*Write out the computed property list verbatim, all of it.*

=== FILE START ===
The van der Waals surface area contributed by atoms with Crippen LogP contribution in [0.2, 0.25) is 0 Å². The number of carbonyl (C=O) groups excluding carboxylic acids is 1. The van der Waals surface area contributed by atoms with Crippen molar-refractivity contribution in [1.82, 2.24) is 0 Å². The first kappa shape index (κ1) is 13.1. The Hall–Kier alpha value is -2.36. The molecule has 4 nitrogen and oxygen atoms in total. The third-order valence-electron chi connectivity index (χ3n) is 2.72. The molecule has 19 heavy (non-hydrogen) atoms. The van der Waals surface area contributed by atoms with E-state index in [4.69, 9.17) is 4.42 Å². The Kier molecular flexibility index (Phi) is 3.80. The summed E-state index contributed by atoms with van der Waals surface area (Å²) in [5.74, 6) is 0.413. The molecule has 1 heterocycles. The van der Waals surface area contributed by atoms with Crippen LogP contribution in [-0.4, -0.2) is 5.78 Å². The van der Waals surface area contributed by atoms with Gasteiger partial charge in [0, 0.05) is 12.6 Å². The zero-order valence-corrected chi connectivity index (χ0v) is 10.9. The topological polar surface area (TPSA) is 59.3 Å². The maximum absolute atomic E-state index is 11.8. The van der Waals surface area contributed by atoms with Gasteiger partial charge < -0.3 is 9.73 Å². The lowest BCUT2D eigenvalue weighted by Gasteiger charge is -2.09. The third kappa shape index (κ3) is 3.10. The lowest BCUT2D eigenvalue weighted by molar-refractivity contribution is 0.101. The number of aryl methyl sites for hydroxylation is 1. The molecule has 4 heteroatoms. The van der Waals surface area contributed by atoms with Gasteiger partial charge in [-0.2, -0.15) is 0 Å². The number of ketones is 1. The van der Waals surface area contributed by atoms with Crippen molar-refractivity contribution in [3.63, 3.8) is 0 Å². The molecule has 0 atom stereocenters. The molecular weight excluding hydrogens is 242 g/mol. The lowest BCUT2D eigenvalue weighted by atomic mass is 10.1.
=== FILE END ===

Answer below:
The van der Waals surface area contributed by atoms with Crippen LogP contribution in [0.2, 0.25) is 0 Å². The number of carbonyl (C=O) groups excluding carboxylic acids is 1. The van der Waals surface area contributed by atoms with Crippen molar-refractivity contribution in [1.82, 2.24) is 0 Å². The first kappa shape index (κ1) is 13.1. The Hall–Kier alpha value is -2.36. The molecule has 4 nitrogen and oxygen atoms in total. The third-order valence-electron chi connectivity index (χ3n) is 2.72. The molecule has 19 heavy (non-hydrogen) atoms. The van der Waals surface area contributed by atoms with E-state index in [4.69, 9.17) is 4.42 Å². The Kier molecular flexibility index (Phi) is 3.80. The summed E-state index contributed by atoms with van der Waals surface area (Å²) in [5.74, 6) is 0.413. The molecule has 1 heterocycles. The van der Waals surface area contributed by atoms with Crippen LogP contribution in [-0.4, -0.2) is 5.78 Å². The van der Waals surface area contributed by atoms with Gasteiger partial charge in [0, 0.05) is 12.6 Å². The zero-order valence-corrected chi connectivity index (χ0v) is 10.9. The topological polar surface area (TPSA) is 59.3 Å². The maximum absolute atomic E-state index is 11.8. The van der Waals surface area contributed by atoms with Gasteiger partial charge < -0.3 is 9.73 Å². The lowest BCUT2D eigenvalue weighted by Gasteiger charge is -2.09. The third kappa shape index (κ3) is 3.10. The lowest BCUT2D eigenvalue weighted by molar-refractivity contribution is 0.101. The number of aryl methyl sites for hydroxylation is 1. The molecule has 4 heteroatoms. The van der Waals surface area contributed by atoms with Gasteiger partial charge in [-0.2, -0.15) is 0 Å². The number of ketones is 1. The van der Waals surface area contributed by atoms with Crippen molar-refractivity contribution in [3.63, 3.8) is 0 Å². The molecule has 0 atom stereocenters. The molecular weight excluding hydrogens is 242 g/mol. The lowest BCUT2D eigenvalue weighted by atomic mass is 10.1.